Categories of work that require special consideration for risk management are shift work, on-call work, travelling work and seasonal work.  Fatigue is a major risk factor, particularly in safety-critical industries (e.g., maritime transport, air traffic control and heavy transport) where complex tasks might be performed around the clock and the potential for serious injury or damage to property exists.  For safety-critical tasks, fatigue is definitely a risk factor requiring management measures. The risk posed by fatigue in a task can be modelled as shown in Figure 1.
Around 93% of employers in the construction, industrial and transport sectors identify fatigue as a safety risk, but only 72% of employees feel the same way.  Raising awareness of the risks of fatigue is the first step to ensuring that fatigue is treated as a risk factor and reported as a factor in safety incidents, rather than being completely ignored in root cause investigations.
The background of safety incidents must be analysed to identify both individual and job-related factors that contribute to fatigue and its associated risk. Table 1 shows some of the factors that may reveal a contributing role of fatigue in an incident.
The more of the factors in Table 1 that can be found in the background of the accident, the more likely it is that fatigue played a contributing role in the incident. On this basis, we can consider how to control the factors that cause fatigue, for example by making changes to shift patterns or workload factors.
Determining fatigue in the background of an accident 
|Topic||The role of fatigue as a contributing factor|
Abnormal safety behaviour
Diseases and medications
|Sleep disorders (e.g. sleep apnea)
Arousal-related illnesses (e.g. diabetes)
Medicines that increase fatigue (e.g. tricyclies)
Assessment and others' assessments of the state of alertness of the person(s) involved
|Plenty of yawning
Heavy eating before the incident
Amount of sleep
|Less than 7 hours of sleep the night before
Sleep deprivation early in the week
Time of day
|Incident occurred 02.00-06.00 am
Occurred at the end of the shift
Occurred at the beginning of the morning shift
Working day over 12 hours
More than 48 hours per week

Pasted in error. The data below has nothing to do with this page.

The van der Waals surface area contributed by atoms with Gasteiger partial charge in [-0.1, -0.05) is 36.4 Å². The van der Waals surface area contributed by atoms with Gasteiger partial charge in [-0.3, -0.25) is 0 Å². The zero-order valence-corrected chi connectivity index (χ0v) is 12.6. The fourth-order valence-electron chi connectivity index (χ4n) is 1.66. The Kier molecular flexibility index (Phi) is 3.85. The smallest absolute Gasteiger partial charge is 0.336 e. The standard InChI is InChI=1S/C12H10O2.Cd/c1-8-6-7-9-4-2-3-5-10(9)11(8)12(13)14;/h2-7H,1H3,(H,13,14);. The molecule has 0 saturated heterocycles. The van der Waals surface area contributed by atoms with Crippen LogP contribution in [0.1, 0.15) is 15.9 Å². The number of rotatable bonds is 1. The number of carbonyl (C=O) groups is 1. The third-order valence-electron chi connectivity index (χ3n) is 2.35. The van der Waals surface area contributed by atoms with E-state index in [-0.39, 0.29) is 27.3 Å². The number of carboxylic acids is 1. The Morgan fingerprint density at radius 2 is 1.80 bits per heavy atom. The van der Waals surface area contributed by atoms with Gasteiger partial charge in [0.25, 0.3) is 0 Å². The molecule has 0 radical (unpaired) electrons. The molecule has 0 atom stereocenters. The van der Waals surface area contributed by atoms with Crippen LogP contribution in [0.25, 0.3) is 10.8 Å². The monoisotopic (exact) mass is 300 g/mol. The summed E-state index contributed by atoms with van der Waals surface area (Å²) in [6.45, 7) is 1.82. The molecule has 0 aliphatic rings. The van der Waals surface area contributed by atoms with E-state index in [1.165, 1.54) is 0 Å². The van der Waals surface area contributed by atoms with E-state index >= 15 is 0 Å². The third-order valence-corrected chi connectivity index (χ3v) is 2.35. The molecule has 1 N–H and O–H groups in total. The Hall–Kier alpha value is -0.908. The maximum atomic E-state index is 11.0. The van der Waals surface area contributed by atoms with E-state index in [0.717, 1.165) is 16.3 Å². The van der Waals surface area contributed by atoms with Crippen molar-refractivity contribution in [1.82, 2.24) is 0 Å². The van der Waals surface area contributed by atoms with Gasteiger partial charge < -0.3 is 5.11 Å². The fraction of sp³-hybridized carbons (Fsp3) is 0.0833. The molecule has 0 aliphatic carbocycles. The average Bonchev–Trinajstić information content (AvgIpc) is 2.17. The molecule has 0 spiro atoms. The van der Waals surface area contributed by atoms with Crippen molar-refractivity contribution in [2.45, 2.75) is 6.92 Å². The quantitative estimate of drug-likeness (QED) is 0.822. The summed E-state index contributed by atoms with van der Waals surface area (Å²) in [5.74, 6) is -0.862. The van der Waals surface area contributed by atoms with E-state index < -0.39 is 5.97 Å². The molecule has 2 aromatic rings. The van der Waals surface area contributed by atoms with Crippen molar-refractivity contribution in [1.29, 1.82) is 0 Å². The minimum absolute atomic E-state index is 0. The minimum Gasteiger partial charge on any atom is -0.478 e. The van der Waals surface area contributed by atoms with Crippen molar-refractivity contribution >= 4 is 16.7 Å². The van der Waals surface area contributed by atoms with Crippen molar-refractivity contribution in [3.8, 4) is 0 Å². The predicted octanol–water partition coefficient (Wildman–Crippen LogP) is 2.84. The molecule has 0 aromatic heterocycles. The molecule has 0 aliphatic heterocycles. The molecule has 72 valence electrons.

3-shift slow or back-to-to-back rotation
Consecutive or long night shifts
|Less than 10 hours recovery from the previous shift
Non-ergonomic shift changes
Irregular or intermittent breaks
Work stress factors
High cognitive load
High alertness requirement
Prolonged exposure to cold or heath
Repetitive or one-sided repetitive movements
Why is it important to take fatigue into account?
Fatigue is a very individual and complex condition that can rarely be attributed to a single factor. The same can be said of accidents, where there are many different components in play before the accident occurs. Fatigue can be an indirect or direct risk factor leading to or enabling the accident. The question is, why is the importance of fatigue not more strongly emphasised in current safety management?
Perhaps fatigue is not seen as a risk worthy of action because it is such a commonplace issue and normal part of everyone’s life. This is peculiar given that the effect of severe fatigue on our performance is claimed to be equivalent to 1 per mil of intoxication.   It may also be the case that there is a lack of knowledge about the impact of fatigue on occupational safety, which means that it does not come up in occupational safety discussions.
Although fatigue is rarely the only or most significant component of injury, it should be better taken into account in risk management and occupational safety management, given the knowledge of its effects, contributing factors and management responses.
By limiting the factors that contribute to fatigue, we can already prevent some of the damage caused by human error, because every incident prevented is important. Managing fatigue not only improves safety but also the quality and efficiency of the work performed, creating a competitive advantage for the company.